Continuing Embrace of Equity

Bonfils-Stanton’s Journey

Eddie Torres and Gary Steuer

I am honored to have this opportunity to interview Gary Steuer, president and CEO of the Bonfils-Stanton Foundation. Gary is a respected colleague, a member of Grantmakers in the Arts’ board of directors, and co-chair of the GIA Denver Conference Planning Committee for the upcoming annual conference. I am pleased to note that Bonfils-Stanton has been embracing equity in their support of Denver’s nonprofit community, including its arts organizations.

Eddie Torres Gary, I’d like to start with understanding the impact of your embrace of equity thus far. Can you share with us some significant milestones?

Gary Steuer I’ll start with the Livingston Fellowship Program, which provides advanced learning opportunities to Colorado’s promising nonprofit leaders. During the first ten years of the program, about 20 percent of our fellows were leaders of color. Now, at least half of our fellows are leaders of color.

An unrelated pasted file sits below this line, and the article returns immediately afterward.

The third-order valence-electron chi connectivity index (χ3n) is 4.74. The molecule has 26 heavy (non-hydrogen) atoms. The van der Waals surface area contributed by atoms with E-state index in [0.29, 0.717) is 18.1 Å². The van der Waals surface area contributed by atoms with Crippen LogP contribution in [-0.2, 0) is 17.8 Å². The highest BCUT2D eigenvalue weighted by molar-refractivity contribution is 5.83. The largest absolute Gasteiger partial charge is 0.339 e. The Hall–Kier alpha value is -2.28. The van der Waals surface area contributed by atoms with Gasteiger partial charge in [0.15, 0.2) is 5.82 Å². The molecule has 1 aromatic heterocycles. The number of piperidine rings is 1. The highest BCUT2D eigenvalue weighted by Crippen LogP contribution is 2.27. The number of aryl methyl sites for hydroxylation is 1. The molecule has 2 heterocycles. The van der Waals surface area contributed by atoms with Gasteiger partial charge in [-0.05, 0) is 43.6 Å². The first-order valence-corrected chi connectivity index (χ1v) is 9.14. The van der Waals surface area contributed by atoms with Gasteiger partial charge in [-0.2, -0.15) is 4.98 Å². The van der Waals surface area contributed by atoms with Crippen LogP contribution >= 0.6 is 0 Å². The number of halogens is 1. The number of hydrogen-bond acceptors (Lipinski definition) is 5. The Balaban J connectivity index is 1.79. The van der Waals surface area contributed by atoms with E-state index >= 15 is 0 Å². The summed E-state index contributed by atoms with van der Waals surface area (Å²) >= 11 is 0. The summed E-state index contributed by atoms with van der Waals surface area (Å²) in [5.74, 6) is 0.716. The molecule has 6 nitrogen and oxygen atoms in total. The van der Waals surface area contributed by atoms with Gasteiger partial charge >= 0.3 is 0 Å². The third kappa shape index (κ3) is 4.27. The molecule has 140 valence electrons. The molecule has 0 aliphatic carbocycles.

When it comes to our grantmaking, we’ve gone from 2 percent of our grantees being organizations of color (and historically marginalized communities) to over 13 percent within the past five years. But Denver is nearly half people of color. So, this is just the beginning.

ET That is considerable progress over ten years. Let’s establish context. Tell us about Bonfils-Stanton.

GS Bonfils-Stanton Foundation is typical of GIA’s members. As a private foundation, we were initially chaired by our founder, Ed Stanton, who upon his passing was succeeded by his brother Robert, but we have not had any family involvement since Robert passed in 2000. We have a local geographic focus and a staff of five. In 2018, Bonfils-Stanton Foundation awarded fifty-five grants totaling $3,272,000.